Carol started and agitated cackling and strutting around in front of the nest box where Angela was holed up. Something was definitely up. The girls had grown into handsome birds, all shiny new feathers and bright red combs and wattles. Their legs had paled, which is an egg laying sign. Maybe today would be the magic ovulation day for Angela. I was as excited as an expectant mother to think that soon I would be looking at Angela’s first egg. Waiting a respectable period of time to go back out and check on the progress was difficult, but I kept myself busy with an attentive ear out to what Carol was saying.
About an hour later, I could wait no longer and quietly ventured out to the chicken run to see if Angela had exited the nest box. She had and I went in to retrieve the egg I knew she’d laid. I peeked into the nest box and waited for my eyes to adjust to the dimmer light under the tarp. Hmmm. No hard-shelled egg. Wait, what was that shiny thing? Angela had laid a shell-less egg, all tough membrane surrounding the yellow and white. I tried to gently pick it up to keep it intact, but the second I touched it, POP. Now I had a snotty mess in the straw of the nest box I needed to clean out. It’s important to keep the nest box clean to keep the wrong kinds of bacteria and bugs from moving in.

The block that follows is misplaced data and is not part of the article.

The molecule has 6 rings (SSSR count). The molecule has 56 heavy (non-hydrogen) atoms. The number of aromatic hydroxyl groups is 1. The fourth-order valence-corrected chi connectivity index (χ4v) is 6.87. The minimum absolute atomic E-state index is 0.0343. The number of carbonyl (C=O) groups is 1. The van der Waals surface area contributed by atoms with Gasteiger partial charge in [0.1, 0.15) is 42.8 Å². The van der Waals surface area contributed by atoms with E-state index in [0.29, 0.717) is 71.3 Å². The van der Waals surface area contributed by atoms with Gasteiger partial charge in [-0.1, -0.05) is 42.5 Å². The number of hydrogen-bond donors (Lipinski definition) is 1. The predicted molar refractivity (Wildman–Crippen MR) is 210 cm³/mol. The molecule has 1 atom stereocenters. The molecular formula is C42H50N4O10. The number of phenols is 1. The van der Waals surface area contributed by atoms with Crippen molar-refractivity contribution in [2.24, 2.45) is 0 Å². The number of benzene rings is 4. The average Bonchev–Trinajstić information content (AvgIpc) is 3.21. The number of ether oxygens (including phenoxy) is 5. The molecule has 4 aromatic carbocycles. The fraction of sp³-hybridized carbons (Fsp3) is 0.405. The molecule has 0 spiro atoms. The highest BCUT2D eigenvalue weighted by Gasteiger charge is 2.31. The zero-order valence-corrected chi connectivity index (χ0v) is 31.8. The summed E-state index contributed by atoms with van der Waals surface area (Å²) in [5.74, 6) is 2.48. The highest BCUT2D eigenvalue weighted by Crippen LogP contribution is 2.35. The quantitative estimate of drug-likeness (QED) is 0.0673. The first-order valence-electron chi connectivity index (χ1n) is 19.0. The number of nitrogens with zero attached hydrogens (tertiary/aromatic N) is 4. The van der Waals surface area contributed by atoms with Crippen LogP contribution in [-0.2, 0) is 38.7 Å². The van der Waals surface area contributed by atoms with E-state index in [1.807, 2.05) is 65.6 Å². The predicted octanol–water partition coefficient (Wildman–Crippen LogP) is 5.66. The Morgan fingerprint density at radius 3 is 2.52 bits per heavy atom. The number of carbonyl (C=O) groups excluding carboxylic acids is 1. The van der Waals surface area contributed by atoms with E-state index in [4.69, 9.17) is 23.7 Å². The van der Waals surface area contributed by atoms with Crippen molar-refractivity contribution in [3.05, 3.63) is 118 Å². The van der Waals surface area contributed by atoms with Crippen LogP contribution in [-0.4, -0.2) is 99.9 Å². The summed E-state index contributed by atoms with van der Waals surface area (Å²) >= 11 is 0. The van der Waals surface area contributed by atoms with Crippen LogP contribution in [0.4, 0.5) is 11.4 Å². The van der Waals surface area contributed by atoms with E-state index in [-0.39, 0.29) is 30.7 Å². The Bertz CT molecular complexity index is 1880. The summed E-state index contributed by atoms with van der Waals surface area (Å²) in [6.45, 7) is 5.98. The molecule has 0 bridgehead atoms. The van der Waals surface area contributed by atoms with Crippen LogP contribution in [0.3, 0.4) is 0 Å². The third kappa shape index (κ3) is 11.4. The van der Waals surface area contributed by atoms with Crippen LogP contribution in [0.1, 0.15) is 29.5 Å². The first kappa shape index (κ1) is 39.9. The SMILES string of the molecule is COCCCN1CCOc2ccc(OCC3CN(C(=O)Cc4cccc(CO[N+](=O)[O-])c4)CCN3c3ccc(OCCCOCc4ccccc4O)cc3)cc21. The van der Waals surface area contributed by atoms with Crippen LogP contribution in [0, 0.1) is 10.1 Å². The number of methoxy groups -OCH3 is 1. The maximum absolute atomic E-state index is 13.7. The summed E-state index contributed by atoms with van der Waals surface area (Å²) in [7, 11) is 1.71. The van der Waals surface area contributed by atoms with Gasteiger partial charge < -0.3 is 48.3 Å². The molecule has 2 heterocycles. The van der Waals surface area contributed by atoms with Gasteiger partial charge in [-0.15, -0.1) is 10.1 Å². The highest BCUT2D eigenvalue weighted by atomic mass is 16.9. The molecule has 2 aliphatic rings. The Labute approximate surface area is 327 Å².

A chicken’s first egg is often not completely formed, so I didn’t panic and fear there was something horribly wrong with her. She was eating good organic food and had plenty of oyster shell calcium to snack on. The next egg proved she a capable layer. It was a small, respectable, brown, hard-shelled egg. The eggs would get larger over time as her oviduct grew. In fact, Angela has been known to lay a jumbo egg, so large the carton won’t shut, in recent days.